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I am moving my Arduino project to another platform, operating at 3.3V. (5V from USB not useable due to some 3.3V-only chips in the design) Having read about this it seems that 12MHz is a good speed to use, and my stock USB to UART converter, CH340G does call for a 12MHz crystal.

Now what is the best way to share this 12MHz clock between CH340 and ATmega328P, eliminating an extra crystal? Can I tap off XO pin from CH340 with crystal attached, and carry it to the XTAL1 pin of the ATmega?


EDIT


If sharing clock requires some fine tuning, what about building a reference clock out of 74LVC1G04 and 74LVC1G06 chips and clock both chips from this?

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    It is always a good idea to provide documentation for the devices in question. – Ignacio Vazquez-Abrams Dec 23 '14 at 0:37
  • All the documentation I have is in Chinese so not really helpful here. And the only interesting thing here is that it have the standard crystal across inverter clock circuitry. – Maxthon Chan Dec 23 '14 at 1:04
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Sharing a crystal between multiple devices is a very bad idea. The crystal is only a piece of the oscillator, the rest of it being a small bit of circuitry within the IC itself. Having multiple ICs connected to the same crystal will cause them to fight over who is driving it.

The datasheet for the CH340T/R, which I was able to find in English, says the following:

When CH340 chip is working normally, the outside must supply 12MHz clock signal to XI pin.

This seems to imply that you can feed an external 12MHz clock into the chip and it will work. So we take the clock from the '328P and pass it to the '340G.

Programming the CKOUT fuse on the '328P will cause the internal clock to be output on CLKO, which we then connect to XI of the '340G. This means that that you will lose PB0/D8, but no longer need a second crystal. This also means that you will be unable to use the prescaler since doing so will affect the clock output.

  • I am saying that I connect the crystal to '340G and tap off its XO pin to '328P. – Maxthon Chan Dec 23 '14 at 10:15
  • Unlike clkout, crystal out is not meant to drive external loads - if it works or not depends on inplementation detail of the oscillators. If you insist on trying, consider loose coupling via a large resistor or small capacitor. Do you have timing needs which actually require a crystal? What about a 32u4 instead of an m328p plus distinct USB? – Chris Stratton Dec 23 '14 at 14:47
  • Or even living with the 8MHz from the internal oscillator. – Ignacio Vazquez-Abrams Dec 23 '14 at 18:05
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Often is is possible. The range of the crystals signals' max swing are small. Where the XI pin needs to accept these small AC signal. Hence on the FUSE on the ATmega. Which also enables the XO as a Hard clamp to excite the crystal. The crystal dominates the voltage making it small. Additionally, it is important to have the proper parallel capacitance on both the input and output of the crystal. When the XO(0) is tied to the XI(1) along with the crystal and its parallel capacitor, noting that it is in the range of 10-40pf, the total parallel capacitance will be significantly increased. Where it may be possible to reduce the XO(0)'s parallel capacitor, if XI(1) does not add too much.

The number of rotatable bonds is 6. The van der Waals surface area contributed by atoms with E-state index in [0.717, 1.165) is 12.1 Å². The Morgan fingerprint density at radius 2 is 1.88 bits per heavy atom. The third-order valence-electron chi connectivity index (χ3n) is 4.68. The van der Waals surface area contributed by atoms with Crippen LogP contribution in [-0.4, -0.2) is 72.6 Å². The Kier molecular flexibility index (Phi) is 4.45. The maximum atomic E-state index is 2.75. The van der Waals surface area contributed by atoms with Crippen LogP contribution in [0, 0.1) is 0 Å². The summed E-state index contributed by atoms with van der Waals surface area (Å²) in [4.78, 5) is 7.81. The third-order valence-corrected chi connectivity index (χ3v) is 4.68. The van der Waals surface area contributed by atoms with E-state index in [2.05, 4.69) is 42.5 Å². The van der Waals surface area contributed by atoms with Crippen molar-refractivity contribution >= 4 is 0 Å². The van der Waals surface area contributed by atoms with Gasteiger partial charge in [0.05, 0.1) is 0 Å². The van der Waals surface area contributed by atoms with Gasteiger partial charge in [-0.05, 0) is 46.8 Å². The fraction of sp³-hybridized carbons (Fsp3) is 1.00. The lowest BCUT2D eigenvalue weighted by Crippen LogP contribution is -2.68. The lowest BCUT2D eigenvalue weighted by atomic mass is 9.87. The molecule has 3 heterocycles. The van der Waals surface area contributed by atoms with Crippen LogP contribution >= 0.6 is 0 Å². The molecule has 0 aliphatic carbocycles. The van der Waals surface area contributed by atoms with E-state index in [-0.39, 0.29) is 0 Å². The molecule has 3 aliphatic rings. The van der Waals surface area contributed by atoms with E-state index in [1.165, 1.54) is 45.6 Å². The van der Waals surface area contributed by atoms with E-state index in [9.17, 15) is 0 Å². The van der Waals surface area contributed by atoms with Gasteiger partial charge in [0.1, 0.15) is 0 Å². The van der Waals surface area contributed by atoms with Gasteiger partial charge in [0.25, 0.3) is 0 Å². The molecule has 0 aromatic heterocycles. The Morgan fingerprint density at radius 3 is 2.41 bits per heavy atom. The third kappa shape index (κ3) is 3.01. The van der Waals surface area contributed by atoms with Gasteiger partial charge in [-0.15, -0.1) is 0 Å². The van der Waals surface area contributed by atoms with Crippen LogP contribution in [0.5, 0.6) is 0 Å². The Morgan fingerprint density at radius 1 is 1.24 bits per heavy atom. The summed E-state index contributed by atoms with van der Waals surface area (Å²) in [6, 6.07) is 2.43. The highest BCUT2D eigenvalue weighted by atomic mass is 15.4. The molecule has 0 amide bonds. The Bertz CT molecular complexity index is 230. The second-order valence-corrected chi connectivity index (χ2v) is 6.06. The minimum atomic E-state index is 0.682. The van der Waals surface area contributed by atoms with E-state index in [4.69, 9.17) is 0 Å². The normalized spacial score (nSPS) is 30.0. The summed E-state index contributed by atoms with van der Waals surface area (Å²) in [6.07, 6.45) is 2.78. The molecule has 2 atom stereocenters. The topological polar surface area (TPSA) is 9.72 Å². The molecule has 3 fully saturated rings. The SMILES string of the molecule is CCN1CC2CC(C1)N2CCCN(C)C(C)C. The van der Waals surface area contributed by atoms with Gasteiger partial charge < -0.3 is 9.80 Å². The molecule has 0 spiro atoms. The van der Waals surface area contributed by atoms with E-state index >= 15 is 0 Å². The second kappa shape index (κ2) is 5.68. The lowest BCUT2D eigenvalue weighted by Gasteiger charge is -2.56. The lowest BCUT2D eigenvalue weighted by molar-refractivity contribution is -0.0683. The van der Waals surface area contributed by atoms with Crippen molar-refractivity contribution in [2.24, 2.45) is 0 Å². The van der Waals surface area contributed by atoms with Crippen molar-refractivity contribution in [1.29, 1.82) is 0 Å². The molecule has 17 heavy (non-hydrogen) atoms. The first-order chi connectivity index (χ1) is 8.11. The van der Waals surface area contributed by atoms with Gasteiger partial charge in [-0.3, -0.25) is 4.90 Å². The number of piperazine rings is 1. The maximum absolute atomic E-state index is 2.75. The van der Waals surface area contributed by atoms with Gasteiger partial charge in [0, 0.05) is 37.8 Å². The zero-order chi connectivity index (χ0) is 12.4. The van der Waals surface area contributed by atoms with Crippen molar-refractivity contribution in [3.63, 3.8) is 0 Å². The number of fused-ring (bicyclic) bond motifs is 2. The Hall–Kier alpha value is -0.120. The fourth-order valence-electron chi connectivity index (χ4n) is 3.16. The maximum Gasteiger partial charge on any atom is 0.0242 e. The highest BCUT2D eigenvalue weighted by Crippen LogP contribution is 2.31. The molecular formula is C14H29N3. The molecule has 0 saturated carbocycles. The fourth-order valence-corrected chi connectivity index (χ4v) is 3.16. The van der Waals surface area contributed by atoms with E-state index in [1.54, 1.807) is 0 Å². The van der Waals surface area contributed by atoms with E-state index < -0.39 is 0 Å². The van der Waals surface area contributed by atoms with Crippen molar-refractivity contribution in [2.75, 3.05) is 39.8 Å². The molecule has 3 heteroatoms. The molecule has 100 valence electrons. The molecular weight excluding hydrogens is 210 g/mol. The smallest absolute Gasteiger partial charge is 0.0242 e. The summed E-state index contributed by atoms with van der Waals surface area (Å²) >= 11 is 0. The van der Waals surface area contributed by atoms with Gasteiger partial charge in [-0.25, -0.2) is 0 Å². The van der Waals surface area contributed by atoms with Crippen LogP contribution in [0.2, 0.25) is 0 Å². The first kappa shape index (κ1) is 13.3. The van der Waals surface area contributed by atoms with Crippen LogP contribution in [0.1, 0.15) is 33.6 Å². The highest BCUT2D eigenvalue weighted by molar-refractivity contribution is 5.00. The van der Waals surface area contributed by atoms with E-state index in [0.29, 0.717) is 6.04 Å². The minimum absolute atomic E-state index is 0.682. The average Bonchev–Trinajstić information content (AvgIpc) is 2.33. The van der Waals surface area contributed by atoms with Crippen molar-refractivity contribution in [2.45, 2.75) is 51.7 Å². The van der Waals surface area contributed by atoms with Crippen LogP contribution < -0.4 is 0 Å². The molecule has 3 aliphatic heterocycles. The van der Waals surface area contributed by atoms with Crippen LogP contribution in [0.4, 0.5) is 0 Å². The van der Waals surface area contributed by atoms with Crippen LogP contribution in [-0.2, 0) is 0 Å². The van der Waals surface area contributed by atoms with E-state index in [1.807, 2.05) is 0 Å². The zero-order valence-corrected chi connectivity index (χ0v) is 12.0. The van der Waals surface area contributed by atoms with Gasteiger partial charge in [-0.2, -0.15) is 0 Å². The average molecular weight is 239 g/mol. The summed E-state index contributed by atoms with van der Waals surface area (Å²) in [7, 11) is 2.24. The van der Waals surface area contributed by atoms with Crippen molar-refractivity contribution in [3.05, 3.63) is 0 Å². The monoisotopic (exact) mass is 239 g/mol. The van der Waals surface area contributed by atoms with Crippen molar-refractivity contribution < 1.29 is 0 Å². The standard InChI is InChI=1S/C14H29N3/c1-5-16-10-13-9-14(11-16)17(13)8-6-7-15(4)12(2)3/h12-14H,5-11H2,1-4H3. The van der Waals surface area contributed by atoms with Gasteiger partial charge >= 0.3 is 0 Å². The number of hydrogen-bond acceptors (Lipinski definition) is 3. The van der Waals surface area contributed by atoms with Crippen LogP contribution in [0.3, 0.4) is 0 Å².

Anyone attempting this should really inspect the signal on an Oscilloscope to ensure the nature of the wave form is stable and stress its tolerances. Likely by changing the parallel capacitors to find the min and max's before failure. And varying VCC of both chips across is allowed ranges. As to determine the ranges is not unacceptable.

That said the datasheets refer to a version with a suffix T that have an CKO or Clock output on pin 1. That would be best and change the ATmega's FUSE for TTL input. Where Ignacio's answer is very valid and stable. Just the opposite direction.


I would point out that you will have the issue that 12MgHz is not a typically supported F_CPU speed in the code. I have toy'ed with changing the speed in the past, as to do just what you are attempting here, but with a different clock source. And found it requiring so many changes to the Arduino libraries, which are typically #IF'ed to either 8 or 16 so many places not using a nice formula, it was not worth its cost savings versus cost in maintenance. As a starter you may want to refer to SE: "Arduino at 11.0592MHz".

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